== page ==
① Christianity, Ninian Smarts Seven Dimensions Of Religion
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Ninian Smart: The 7 Dimensions of Religion
These social collectives often establish formal institutions with their own iconography, narratives, codes of conduct, and the physical presence of monuments and buildings. While the natural impulse is to view the institutional aspects of religion as belying unity and cohesion, it is often these very forces of unified movement that generate tension and conflict within and between religious groups.
Likewise there is often politically driven tension between Muslims and Jews in the Middle East, but within Islam there is often deep division between Shia and Sunni groups who disagreed initially over the appropriate successor to Muhammad. Where the experiential dimension highlights the intensely personal, the institutional dimension focuses attention on human interaction, shared values, and the aggregate of personal behaviour. The stories recorded in the Christian Gospels demonstrate how a religious institution the Church began to grow out of the experience of Jesus and his disciples, and illustrate the relationship between these two dimensions. People can begin to find common ground due to their religious outlook and affiliation.
These social institutions are usually the most obvious and recognisable aspects of religion; this is partially because when large numbers of people move together they are more conspicuous than a single person. With large numbers also comes conviction, a sense that if many people are following a mode of behaviour, then it is likely worthwhile. These two dimensions of religion, the experiential and the institutional, while not sufficient in themselves to cover all aspects of religious experience, thinking, and behaviour, are nonetheless crucial to the lifecycle of religions, and suffuse all other dimensions. Though it could be argued that all religion ultimately emerges out of human experience whether of the divine or the psychological , we would be mistaken in thinking that all religion can ultimately be reduced to personal episodes of enlightenment and clarity that burst through from outside of space and time.
The religious background and culture in which individuals find themselves contextualises and conditions how their religious experiences are interpreted, and provides a framework for understanding them. Viewed from this perspective, religious institutions provide a stabilising, supportive network for religious individuals to draw upon, and the patterns of mythology, doctrine, and practice that are preserved by social institutions are often conserved for good reason, as they serve a particular function in the society they live within. Notwithstanding the importance of the other dimensions, this reciprocal relationship encapsulates much of the dynamism found throughout the history of human religious life, and can be considered the seed and stem of the religious organism.
The model is designed to facilitate the study of religion in its quantifiable aspects for example its history, scripture, or architecture , while not discounting the internal, personal experiences of religious adherents, and without requiring all dimensions to be present. Smart attempted to reconcile the difficulties of insider and outsider approaches to the study of religion by using different methods for different dimensions. Personal experiences and mythologies could best be understood through informed empathy, while history and scripture could be subjected to textual analysis. We can now start to appreciate why scholars have struggled to define religion, and why it influences people in such complicated ways. Often this non-ordinary side of the world is considered open to a relationship with humans, and can be encountered through rituals or a particular lifestyle.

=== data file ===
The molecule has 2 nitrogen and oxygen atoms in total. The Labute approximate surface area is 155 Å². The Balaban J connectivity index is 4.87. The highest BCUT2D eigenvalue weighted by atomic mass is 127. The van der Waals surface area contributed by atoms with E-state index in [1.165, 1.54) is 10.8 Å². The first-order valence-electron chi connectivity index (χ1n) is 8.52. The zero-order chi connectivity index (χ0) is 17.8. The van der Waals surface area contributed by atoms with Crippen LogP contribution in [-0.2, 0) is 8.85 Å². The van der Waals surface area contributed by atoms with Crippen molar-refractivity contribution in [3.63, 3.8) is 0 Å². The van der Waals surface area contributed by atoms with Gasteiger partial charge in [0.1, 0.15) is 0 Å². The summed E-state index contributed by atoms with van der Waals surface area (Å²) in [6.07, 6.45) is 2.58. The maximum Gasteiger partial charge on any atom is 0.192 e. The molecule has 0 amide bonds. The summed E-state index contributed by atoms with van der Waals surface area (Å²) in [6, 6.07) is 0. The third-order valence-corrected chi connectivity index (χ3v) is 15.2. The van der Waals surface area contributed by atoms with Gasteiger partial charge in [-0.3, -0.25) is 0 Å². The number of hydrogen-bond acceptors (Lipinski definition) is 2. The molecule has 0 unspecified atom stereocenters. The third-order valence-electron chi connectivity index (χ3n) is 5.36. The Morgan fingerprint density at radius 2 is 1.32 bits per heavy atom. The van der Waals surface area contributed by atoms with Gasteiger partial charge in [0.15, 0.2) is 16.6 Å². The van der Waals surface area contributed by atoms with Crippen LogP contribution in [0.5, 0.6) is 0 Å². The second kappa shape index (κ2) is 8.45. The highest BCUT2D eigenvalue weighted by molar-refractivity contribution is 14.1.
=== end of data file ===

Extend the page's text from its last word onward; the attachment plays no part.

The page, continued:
The specifics of a religion will vary with time and place; these circumstances will influence what adherents consider to be sacred, and how they relate to that understanding. Where people come together in shared beliefs, values, experiences, and practices, we see the basis of organised religion. She Too [Podcasts] She Too. A priori [Concepts] A priori [latin philosophy]. A spiritual revolution? Wicca and religious change in the s [Online Courses] A spiritual revolution? Wicca and religious change in the s [wicca s paganism]. Bhaktivedanta Swami Prabhupada [Figures] A. Bhaktivedanta Swami Prabhupada [stub iskcon hinduism vaishnavism bhakti]. Aaron [Figures] Aaron [bahai faith islam judaism christianity]. Access to Insight [Websites] Access to Insight [buddhism theravada pali canon suttas].
Agnieszka Halemba [Scholars] Agnieszka Halemba. Ahadith [Texts] Ahadith [islam stub]. Ahura Mazda [Figures] Ahura Mazda [zoroastrianism deities stub]. Akashic records [Concepts] Akashic records [stub]. Allah [Figures] Allah [islam deities stub]. Alternative Perspectives [Perspectives] Alternative Perspectives [religious studies]. Animism [Concepts] Animism [indigenous]. Articles Articles. Austerities [Practices] Austerities [stub]. Ayahuasca [Entheogens] Ayahuasca [dmt shamanism indigenous religion].
Basics of Sikhi [Websites] Basics of Sikhi [sikhi sikhism]. Being in the Way [Podcasts] Being in the Way [philosophy zen dao alan watts hinduism taoism]. Belief [Concepts] Belief. Bhagavad Gita [Texts] Bhagavad Gita [stub hinduism]. Bhagavad Gita online course [Online Courses] Bhagavad Gita online course [karma yoga yoga bhagavad gita hinduism]. Blaauboschkraal stone ruins [Places] Blaauboschkraal stone ruins [megaliths south africa stub]. Bodh Gaya [Places] Bodh Gaya [buddhism stub].
Bodhisattva [Figures] Bodhisattva [buddhism mahayana theravada]. Books Books. Brahma [Figures] Brahma [stub deities]. Brahman [Figures Concepts] Brahman [deities]. Brahmin [Figures] Brahmin [stub]. Buddhism [Traditions] Buddhism [buddhism india china tibet japan]. Buddhist Studies Online [Websites Organisations] Buddhist Studies Online [buddhist history buddhist philosophy buddhist studies buddhism]. Buddhist Yoga [Books] Buddhist Yoga [buddhism yoga]. Cannabis [Entheogens] Cannabis [marijuana weed pot herb ganja]. Caodaism [Traditions] Caodaism [vietnam new religious movements].
Capitalist Spirituality [Perspectives] Capitalist Spirituality [capitalism]. Carl Jung [Scholars] Carl Jung. Categories Categories. Catherine Bell [Scholars] Catherine Bell [ritual chinese religion china]. Catholicism [Traditions] Catholicism. Chanting [Practices Sounds] Chanting. Christianity [Traditions] Christianity [christianity israel jesus]. Church [Places] Church. Close encounters [Experiences] Close encounters [close encounters abduction ufo aliens]. Cognitive Theories [Perspectives] Cognitive Theories [brain cognitive theory]. Community [Concepts] Community. Concepts Concepts. Conferences Conferences. Crucifix [Objects] Crucifix [christianity].